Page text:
Definitions of river

  1. A large natural stream of water emptying into an ocean, a lake, or another body of water and usually fed along its course by converging tributaries. Scrapingweb Dictionary DB
  2. a large natural stream of water (larger than a creek); "the river was navigable for 50 miles" Wordnet Dictionary DB
  3. One who rives or splits. Nuttall's Standard dictionary of the English language. By Nuttall, P.Austin. Published 1914.
  4. A large stream of water flowing in a bed or channel and emptying into the ocean, a sea, a lake, or another stream; a stream larger than a rivulet or brook. Webster Dictionary DB
  5. Fig.: A large stream; copious flow; abundance; as, rivers of blood; rivers of oil. Webster Dictionary DB
  6. To hawk by the side of a river; to fly hawks at river fowl. Webster Dictionary DB
  7. A large stream of flowing water. The Winston Simplified Dictionary. By William Dodge Lewis, Edgar Arthur Singer. Published 1919.
  8. A large running stream of water. The american dictionary of the english language. By Daniel Lyons. Published 1899.
  9. Large stream. The Clarendon dictionary. By William Hand Browne, Samuel Stehman Haldeman. Published 1894.
  10. A stream of water larger than a creek. The Concise Standard Dictionary of the English Language. By James Champlin Fernald. Published 1919.
  11. A large stream of water flowing in a channel on land towards the ocean, a lake, or another river; a large stream; copious flow; abundance. Nuttall's Standard dictionary of the English language. By Nuttall, P.Austin. Published 1914.
  12. One who rives. Etymological and pronouncing dictionary of the English language. By Stormonth, James, Phelp, P. H. Published 1874.
  13. A stream flowing in a channel into another river, into the ocean, or into a lake or sea; a copious flow; abundance. Etymological and pronouncing dictionary of the English language. By Stormonth, James, Phelp, P. H. Published 1874.
  14. In the sense in which we employ the word viz. for a perennial stream of considerable size, a river is a much rarer object in the East than in the West. With the exception of the Jordan and the Litany, the streams of the holy land are either entirely dried up in the summer months converted into hot lanes of glaring stones, or else reduced to very small streamlets, deeply sunk in a narrow bed, and concealed from view by a dense growth of shrubs. The perennial river is called nahar by the Hebrews. With the definite article, "the river," it signifies invariably the Euphrates. ( Genesis 31:21 ; Exodus 23:31 ; Numbers 24:6 ; 2 Samuel 10:16 ) etc. It is never applied to the fleeting fugitive torrents of Palestine. The term for these is nachal , for which our translators have used promiscuously, and sometimes almost alternately, "valley" "brook" and "river." No one of these words expresses the thing intended; but the term "brook" is peculiarly unhappy. Many of the wadys of Palestine are deep, abrupt chasms or rents in the solid rock of-the hills, and have a savage, gloomy aspect, far removed from that of an English brook. Unfortunately our language does not contain any single word which has both the meanings of the Hebrew nachal and its Arabic equivalent wady which can be used at once for a dry valley and for the stream which occasionally flows through it. biblestudytools.com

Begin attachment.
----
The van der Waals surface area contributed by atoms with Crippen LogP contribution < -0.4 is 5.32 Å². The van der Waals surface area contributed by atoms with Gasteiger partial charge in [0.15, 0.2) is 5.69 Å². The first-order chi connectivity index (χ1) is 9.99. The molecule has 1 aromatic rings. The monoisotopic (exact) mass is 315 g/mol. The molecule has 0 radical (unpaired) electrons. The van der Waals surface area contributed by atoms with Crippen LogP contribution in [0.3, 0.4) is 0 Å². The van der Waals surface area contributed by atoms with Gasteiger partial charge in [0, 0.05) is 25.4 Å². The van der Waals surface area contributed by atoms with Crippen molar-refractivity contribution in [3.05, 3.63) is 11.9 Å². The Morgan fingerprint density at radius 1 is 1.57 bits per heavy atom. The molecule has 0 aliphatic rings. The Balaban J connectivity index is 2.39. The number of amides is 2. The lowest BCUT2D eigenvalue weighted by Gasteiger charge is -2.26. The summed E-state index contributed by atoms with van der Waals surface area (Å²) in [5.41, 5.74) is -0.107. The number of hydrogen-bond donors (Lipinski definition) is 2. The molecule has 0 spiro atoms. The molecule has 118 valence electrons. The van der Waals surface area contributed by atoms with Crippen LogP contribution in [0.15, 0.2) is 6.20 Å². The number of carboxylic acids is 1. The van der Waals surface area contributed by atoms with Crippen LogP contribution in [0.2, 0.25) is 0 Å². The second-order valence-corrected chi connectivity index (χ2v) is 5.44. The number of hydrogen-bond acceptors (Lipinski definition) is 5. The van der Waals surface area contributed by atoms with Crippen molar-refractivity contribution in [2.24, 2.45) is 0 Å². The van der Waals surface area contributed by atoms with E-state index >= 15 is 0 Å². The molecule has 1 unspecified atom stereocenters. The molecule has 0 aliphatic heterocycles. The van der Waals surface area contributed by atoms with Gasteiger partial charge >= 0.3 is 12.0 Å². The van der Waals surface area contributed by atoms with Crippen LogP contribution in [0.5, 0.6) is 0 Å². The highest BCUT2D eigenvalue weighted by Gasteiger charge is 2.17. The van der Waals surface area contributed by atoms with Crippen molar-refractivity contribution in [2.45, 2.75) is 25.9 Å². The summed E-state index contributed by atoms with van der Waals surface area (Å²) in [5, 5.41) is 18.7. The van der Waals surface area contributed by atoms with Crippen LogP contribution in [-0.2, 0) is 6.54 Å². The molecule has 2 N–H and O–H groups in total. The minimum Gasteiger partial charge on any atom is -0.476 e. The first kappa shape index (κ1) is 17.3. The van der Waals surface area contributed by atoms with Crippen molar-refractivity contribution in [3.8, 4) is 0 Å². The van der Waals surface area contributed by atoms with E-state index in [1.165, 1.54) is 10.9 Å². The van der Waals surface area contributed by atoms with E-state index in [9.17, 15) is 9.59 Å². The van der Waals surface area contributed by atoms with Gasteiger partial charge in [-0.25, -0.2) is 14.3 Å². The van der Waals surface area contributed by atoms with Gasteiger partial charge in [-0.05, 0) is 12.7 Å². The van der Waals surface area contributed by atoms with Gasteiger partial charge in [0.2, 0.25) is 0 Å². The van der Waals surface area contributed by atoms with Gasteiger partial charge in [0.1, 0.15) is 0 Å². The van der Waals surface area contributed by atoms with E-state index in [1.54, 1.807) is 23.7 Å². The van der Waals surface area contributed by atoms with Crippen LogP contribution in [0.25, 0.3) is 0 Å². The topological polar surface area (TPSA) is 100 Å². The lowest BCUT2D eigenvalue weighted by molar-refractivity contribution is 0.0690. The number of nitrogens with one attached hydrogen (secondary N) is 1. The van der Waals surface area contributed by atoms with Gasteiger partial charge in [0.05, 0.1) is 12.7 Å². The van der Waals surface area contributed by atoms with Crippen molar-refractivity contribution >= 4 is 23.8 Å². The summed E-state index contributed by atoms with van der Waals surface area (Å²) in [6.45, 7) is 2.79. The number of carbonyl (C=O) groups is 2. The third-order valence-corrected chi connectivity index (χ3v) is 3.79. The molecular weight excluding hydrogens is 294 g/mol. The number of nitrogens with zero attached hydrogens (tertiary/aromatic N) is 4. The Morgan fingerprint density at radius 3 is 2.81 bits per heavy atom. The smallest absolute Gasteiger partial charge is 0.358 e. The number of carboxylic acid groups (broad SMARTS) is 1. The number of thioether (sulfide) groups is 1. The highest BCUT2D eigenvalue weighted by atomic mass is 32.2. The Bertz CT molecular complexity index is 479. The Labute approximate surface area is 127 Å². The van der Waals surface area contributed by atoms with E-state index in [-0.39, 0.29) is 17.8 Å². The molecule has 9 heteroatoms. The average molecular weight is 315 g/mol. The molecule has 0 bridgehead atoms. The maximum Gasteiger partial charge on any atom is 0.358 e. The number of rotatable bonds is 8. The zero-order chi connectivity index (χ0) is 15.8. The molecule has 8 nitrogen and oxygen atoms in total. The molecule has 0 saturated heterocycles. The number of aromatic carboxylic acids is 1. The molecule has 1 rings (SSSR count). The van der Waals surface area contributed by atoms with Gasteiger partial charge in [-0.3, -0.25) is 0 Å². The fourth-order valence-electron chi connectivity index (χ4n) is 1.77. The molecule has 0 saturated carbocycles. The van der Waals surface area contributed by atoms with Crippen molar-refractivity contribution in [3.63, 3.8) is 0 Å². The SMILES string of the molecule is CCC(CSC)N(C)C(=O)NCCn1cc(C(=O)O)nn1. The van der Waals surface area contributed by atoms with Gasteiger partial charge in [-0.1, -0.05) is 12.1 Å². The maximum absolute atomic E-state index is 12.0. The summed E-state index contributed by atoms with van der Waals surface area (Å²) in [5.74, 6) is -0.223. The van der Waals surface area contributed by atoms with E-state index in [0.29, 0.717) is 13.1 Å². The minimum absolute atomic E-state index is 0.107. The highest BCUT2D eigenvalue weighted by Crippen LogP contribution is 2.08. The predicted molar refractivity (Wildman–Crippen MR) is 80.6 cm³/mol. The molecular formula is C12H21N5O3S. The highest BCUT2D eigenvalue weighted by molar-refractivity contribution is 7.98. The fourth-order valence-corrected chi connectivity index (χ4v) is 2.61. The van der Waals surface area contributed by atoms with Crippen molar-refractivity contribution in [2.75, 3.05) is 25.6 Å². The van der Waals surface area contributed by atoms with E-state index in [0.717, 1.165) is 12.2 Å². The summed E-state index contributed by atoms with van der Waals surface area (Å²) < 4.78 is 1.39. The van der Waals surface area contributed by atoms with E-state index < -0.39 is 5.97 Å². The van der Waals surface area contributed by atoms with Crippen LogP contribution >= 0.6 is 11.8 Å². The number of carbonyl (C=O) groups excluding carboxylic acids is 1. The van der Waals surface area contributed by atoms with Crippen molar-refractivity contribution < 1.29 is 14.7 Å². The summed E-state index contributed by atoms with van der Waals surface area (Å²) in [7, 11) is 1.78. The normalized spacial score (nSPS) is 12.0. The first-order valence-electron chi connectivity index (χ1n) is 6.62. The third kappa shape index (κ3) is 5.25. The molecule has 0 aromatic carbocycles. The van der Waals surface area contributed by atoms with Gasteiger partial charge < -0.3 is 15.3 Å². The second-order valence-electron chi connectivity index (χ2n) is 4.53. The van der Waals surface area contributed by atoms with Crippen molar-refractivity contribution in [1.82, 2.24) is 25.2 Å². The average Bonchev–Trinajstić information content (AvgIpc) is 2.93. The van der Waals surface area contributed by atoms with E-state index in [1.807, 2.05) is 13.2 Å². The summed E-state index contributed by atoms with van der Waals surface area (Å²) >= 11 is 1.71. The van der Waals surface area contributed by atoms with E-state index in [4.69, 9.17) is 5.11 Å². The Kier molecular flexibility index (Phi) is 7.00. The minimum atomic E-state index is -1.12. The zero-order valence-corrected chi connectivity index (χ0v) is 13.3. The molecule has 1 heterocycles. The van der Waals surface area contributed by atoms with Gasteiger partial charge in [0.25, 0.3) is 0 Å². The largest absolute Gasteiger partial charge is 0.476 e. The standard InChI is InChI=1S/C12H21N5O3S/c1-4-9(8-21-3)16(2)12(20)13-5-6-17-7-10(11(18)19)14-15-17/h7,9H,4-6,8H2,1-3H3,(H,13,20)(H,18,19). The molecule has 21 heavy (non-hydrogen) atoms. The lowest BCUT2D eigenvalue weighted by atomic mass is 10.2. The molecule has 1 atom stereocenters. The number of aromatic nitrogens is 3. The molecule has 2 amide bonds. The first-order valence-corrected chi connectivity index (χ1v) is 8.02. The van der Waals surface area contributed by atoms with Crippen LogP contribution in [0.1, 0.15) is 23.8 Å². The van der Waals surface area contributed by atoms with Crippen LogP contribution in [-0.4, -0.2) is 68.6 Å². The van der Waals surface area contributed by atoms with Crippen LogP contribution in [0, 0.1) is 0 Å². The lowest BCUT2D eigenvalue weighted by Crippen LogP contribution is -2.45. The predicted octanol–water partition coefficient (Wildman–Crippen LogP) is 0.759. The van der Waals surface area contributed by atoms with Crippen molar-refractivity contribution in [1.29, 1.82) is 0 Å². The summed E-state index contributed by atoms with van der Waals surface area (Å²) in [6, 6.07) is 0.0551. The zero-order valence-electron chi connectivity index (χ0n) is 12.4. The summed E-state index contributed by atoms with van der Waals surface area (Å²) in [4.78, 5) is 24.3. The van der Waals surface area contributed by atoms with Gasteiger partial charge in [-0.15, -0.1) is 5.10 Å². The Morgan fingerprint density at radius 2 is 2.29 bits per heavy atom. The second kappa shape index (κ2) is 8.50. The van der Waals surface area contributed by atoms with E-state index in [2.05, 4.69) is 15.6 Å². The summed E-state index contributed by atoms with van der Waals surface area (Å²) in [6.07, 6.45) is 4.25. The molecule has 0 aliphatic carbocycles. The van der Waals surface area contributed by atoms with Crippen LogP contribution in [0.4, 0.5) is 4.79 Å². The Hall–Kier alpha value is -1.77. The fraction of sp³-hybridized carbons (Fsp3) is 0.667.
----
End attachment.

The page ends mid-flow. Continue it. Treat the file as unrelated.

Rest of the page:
15. Heb. 'aphik, properly the channel or ravine that holds water ( 2 Samuel 22:16 ), translated "brook," "river," "stream," but not necessarily a perennial stream ( Ezekiel 6:3 ; 31:12 ; 32:6 ; 34:13 ). biblestudytools.com
  16. Heb. nahal, in winter a "torrent," in summer a "wady" or valley ( Genesis 32:23 ; Deuteronomy 2:24 ; 3:16 ; Isaiah 30:28 ; Lamentations 2:18 ; Ezekiel 47:9 ). These winter torrents sometimes come down with great suddenness and with desolating force. A distinguished traveller thus describes his experience in this matter:, "I was encamped in Wady Feiran, near the base of Jebel Serbal, when a tremendous thunderstorm burst upon us. After little more than an hour's rain, the water rose so rapidly in the previously dry wady that I had to run for my life, and with great difficulty succeeded in saving my tent and goods; my boots, which I had not time to pick up, were washed away. In less than two hours a dry desert wady upwards of 300 yards broad was turned into a foaming torrent from 8 to 10 feet deep, roaring and tearing down and bearing everything upon it, tangled masses of tamarisks, hundreds of beautiful palmtrees, scores of sheep and goats, camels and donkeys, and even men, women, and children, for a whole encampment of Arabs was washed away a few miles above me. The storm commenced at five in the evening; at half-past nine the waters were rapidly subsiding, and it was evident that the flood had spent its force." (Compare Matthew 7:27 ; Luke 6:49 .) biblestudytools.com